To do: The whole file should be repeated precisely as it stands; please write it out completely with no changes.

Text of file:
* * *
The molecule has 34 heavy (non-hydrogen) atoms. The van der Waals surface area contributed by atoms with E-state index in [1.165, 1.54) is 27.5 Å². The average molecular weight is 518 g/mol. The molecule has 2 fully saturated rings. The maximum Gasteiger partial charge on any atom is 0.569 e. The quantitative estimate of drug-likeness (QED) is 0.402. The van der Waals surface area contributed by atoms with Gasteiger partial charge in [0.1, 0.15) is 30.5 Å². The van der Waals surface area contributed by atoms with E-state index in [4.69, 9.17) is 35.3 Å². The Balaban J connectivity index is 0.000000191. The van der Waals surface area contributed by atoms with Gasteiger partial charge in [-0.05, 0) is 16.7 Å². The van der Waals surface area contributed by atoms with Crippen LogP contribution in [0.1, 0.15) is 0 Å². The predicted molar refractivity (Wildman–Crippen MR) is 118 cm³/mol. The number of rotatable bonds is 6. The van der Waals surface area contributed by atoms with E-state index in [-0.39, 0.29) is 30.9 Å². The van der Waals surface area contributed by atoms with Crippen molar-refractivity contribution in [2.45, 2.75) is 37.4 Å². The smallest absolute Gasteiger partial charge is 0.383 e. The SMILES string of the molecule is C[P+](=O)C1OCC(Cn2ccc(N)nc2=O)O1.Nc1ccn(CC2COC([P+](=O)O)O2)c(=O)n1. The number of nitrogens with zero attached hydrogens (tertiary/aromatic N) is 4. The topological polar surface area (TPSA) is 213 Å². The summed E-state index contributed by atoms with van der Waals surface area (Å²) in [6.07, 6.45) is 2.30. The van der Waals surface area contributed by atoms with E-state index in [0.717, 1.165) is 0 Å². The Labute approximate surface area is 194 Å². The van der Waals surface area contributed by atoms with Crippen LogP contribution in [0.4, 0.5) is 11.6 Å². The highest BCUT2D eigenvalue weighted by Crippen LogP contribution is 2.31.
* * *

The molecule has 34 heavy (non-hydrogen) atoms. The van der Waals surface area contributed by atoms with E-state index in [1.165, 1.54) is 27.5 Å². The average molecular weight is 518 g/mol. The molecule has 2 fully saturated rings. The maximum Gasteiger partial charge on any atom is 0.569 e. The quantitative estimate of drug-likeness (QED) is 0.402. The van der Waals surface area contributed by atoms with Gasteiger partial charge in [0.1, 0.15) is 30.5 Å². The van der Waals surface area contributed by atoms with E-state index in [4.69, 9.17) is 35.3 Å². The Balaban J connectivity index is 0.000000191. The van der Waals surface area contributed by atoms with Gasteiger partial charge in [-0.05, 0) is 16.7 Å². The van der Waals surface area contributed by atoms with Crippen LogP contribution in [0.1, 0.15) is 0 Å². The predicted molar refractivity (Wildman–Crippen MR) is 118 cm³/mol. The number of rotatable bonds is 6. The van der Waals surface area contributed by atoms with E-state index in [-0.39, 0.29) is 30.9 Å². The van der Waals surface area contributed by atoms with Crippen molar-refractivity contribution in [2.45, 2.75) is 37.4 Å². The smallest absolute Gasteiger partial charge is 0.383 e. The SMILES string of the molecule is C[P+](=O)C1OCC(Cn2ccc(N)nc2=O)O1.Nc1ccn(CC2COC([P+](=O)O)O2)c(=O)n1. The number of nitrogens with zero attached hydrogens (tertiary/aromatic N) is 4. The topological polar surface area (TPSA) is 213 Å². The summed E-state index contributed by atoms with van der Waals surface area (Å²) in [6.07, 6.45) is 2.30. The van der Waals surface area contributed by atoms with E-state index in [0.717, 1.165) is 0 Å². The Labute approximate surface area is 194 Å². The van der Waals surface area contributed by atoms with Crippen LogP contribution in [0.4, 0.5) is 11.6 Å². The highest BCUT2D eigenvalue weighted by Crippen LogP contribution is 2.31.